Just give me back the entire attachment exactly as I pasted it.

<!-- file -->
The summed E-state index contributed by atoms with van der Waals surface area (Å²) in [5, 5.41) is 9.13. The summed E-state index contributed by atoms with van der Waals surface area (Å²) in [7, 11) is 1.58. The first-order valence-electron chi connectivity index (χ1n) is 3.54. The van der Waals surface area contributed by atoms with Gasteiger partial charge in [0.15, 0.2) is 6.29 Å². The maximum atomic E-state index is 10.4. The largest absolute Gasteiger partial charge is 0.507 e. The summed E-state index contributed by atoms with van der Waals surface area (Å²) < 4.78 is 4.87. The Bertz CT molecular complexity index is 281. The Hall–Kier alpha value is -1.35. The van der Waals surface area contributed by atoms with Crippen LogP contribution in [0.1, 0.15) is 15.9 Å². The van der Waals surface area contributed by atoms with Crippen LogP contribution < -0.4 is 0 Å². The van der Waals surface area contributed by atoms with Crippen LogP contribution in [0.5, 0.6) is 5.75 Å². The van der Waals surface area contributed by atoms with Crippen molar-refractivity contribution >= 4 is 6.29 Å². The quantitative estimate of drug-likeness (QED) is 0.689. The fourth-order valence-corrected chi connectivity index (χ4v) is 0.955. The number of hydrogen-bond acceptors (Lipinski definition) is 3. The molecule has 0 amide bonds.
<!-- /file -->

The summed E-state index contributed by atoms with van der Waals surface area (Å²) in [5, 5.41) is 9.13. The summed E-state index contributed by atoms with van der Waals surface area (Å²) in [7, 11) is 1.58. The first-order valence-electron chi connectivity index (χ1n) is 3.54. The van der Waals surface area contributed by atoms with Gasteiger partial charge in [0.15, 0.2) is 6.29 Å². The maximum atomic E-state index is 10.4. The largest absolute Gasteiger partial charge is 0.507 e. The summed E-state index contributed by atoms with van der Waals surface area (Å²) < 4.78 is 4.87. The Bertz CT molecular complexity index is 281. The Hall–Kier alpha value is -1.35. The van der Waals surface area contributed by atoms with Crippen LogP contribution in [0.1, 0.15) is 15.9 Å². The van der Waals surface area contributed by atoms with Crippen LogP contribution < -0.4 is 0 Å². The van der Waals surface area contributed by atoms with Crippen LogP contribution in [0.5, 0.6) is 5.75 Å². The van der Waals surface area contributed by atoms with Crippen molar-refractivity contribution >= 4 is 6.29 Å². The quantitative estimate of drug-likeness (QED) is 0.689. The fourth-order valence-corrected chi connectivity index (χ4v) is 0.955. The number of hydrogen-bond acceptors (Lipinski definition) is 3. The molecule has 0 amide bonds.